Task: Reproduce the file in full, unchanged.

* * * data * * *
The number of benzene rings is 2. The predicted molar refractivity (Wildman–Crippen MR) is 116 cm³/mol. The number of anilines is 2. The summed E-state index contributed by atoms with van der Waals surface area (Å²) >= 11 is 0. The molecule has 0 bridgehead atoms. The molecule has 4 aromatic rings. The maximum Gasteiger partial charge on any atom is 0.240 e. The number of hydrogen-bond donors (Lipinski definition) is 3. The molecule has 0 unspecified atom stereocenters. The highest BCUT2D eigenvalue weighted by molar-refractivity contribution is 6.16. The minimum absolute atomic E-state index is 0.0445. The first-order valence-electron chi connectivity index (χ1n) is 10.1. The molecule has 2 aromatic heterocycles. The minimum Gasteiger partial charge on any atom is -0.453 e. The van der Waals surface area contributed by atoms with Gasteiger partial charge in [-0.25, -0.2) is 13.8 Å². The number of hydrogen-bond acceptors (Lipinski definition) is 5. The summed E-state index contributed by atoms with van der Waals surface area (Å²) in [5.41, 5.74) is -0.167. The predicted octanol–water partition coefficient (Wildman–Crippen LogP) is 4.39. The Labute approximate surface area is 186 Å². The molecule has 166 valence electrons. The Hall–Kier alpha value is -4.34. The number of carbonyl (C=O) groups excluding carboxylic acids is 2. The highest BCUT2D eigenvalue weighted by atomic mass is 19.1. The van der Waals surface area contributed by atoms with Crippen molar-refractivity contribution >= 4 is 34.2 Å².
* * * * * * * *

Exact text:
The number of benzene rings is 2. The predicted molar refractivity (Wildman–Crippen MR) is 116 cm³/mol. The number of anilines is 2. The summed E-state index contributed by atoms with van der Waals surface area (Å²) >= 11 is 0. The molecule has 0 bridgehead atoms. The molecule has 4 aromatic rings. The maximum Gasteiger partial charge on any atom is 0.240 e. The number of hydrogen-bond donors (Lipinski definition) is 3. The molecule has 0 unspecified atom stereocenters. The highest BCUT2D eigenvalue weighted by molar-refractivity contribution is 6.16. The minimum absolute atomic E-state index is 0.0445. The first-order valence-electron chi connectivity index (χ1n) is 10.1. The molecule has 2 aromatic heterocycles. The minimum Gasteiger partial charge on any atom is -0.453 e. The van der Waals surface area contributed by atoms with Gasteiger partial charge in [-0.25, -0.2) is 13.8 Å². The number of hydrogen-bond acceptors (Lipinski definition) is 5. The summed E-state index contributed by atoms with van der Waals surface area (Å²) in [5.41, 5.74) is -0.167. The predicted octanol–water partition coefficient (Wildman–Crippen LogP) is 4.39. The Labute approximate surface area is 186 Å². The molecule has 166 valence electrons. The Hall–Kier alpha value is -4.34. The number of carbonyl (C=O) groups excluding carboxylic acids is 2. The highest BCUT2D eigenvalue weighted by atomic mass is 19.1. The van der Waals surface area contributed by atoms with Crippen molar-refractivity contribution >= 4 is 34.2 Å².